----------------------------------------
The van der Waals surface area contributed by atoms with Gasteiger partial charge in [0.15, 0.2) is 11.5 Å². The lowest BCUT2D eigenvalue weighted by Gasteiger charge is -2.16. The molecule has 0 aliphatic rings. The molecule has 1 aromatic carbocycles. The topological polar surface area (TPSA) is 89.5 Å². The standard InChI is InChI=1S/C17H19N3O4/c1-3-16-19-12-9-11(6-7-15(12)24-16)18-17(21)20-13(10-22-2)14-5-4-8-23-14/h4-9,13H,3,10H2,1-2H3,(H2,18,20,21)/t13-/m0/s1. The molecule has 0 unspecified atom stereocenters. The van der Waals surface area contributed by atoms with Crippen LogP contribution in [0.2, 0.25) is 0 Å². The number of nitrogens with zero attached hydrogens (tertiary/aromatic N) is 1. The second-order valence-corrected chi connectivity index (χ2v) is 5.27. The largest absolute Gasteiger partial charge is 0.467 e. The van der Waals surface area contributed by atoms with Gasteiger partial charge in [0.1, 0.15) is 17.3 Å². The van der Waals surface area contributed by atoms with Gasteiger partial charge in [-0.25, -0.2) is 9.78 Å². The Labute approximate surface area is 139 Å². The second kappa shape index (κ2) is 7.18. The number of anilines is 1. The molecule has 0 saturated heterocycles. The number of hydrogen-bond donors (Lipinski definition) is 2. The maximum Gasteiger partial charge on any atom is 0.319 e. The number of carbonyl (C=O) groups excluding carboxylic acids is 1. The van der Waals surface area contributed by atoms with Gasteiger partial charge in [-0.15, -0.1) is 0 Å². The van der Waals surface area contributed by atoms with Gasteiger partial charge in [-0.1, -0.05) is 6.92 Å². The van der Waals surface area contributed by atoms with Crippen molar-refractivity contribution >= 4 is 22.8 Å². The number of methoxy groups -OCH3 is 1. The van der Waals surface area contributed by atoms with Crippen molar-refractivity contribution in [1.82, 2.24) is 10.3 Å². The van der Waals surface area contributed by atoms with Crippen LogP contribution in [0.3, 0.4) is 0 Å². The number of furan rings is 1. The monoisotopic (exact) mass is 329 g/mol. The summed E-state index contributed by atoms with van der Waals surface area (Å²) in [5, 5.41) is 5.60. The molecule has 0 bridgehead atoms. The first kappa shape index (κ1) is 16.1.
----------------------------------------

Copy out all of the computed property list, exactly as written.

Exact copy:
The van der Waals surface area contributed by atoms with Gasteiger partial charge in [0.15, 0.2) is 11.5 Å². The lowest BCUT2D eigenvalue weighted by Gasteiger charge is -2.16. The molecule has 0 aliphatic rings. The molecule has 1 aromatic carbocycles. The topological polar surface area (TPSA) is 89.5 Å². The standard InChI is InChI=1S/C17H19N3O4/c1-3-16-19-12-9-11(6-7-15(12)24-16)18-17(21)20-13(10-22-2)14-5-4-8-23-14/h4-9,13H,3,10H2,1-2H3,(H2,18,20,21)/t13-/m0/s1. The molecule has 0 unspecified atom stereocenters. The van der Waals surface area contributed by atoms with Crippen LogP contribution in [0.2, 0.25) is 0 Å². The number of nitrogens with zero attached hydrogens (tertiary/aromatic N) is 1. The second-order valence-corrected chi connectivity index (χ2v) is 5.27. The largest absolute Gasteiger partial charge is 0.467 e. The van der Waals surface area contributed by atoms with Gasteiger partial charge in [0.1, 0.15) is 17.3 Å². The van der Waals surface area contributed by atoms with Gasteiger partial charge in [-0.25, -0.2) is 9.78 Å². The Labute approximate surface area is 139 Å². The second kappa shape index (κ2) is 7.18. The number of anilines is 1. The molecule has 0 saturated heterocycles. The number of hydrogen-bond donors (Lipinski definition) is 2. The maximum Gasteiger partial charge on any atom is 0.319 e. The number of carbonyl (C=O) groups excluding carboxylic acids is 1. The van der Waals surface area contributed by atoms with Gasteiger partial charge in [-0.15, -0.1) is 0 Å². The van der Waals surface area contributed by atoms with Gasteiger partial charge in [-0.1, -0.05) is 6.92 Å². The van der Waals surface area contributed by atoms with Crippen molar-refractivity contribution >= 4 is 22.8 Å². The number of methoxy groups -OCH3 is 1. The van der Waals surface area contributed by atoms with Crippen molar-refractivity contribution in [1.82, 2.24) is 10.3 Å². The van der Waals surface area contributed by atoms with Crippen LogP contribution in [0.3, 0.4) is 0 Å². The number of furan rings is 1. The monoisotopic (exact) mass is 329 g/mol. The summed E-state index contributed by atoms with van der Waals surface area (Å²) in [5, 5.41) is 5.60. The molecule has 0 bridgehead atoms. The first kappa shape index (κ1) is 16.1.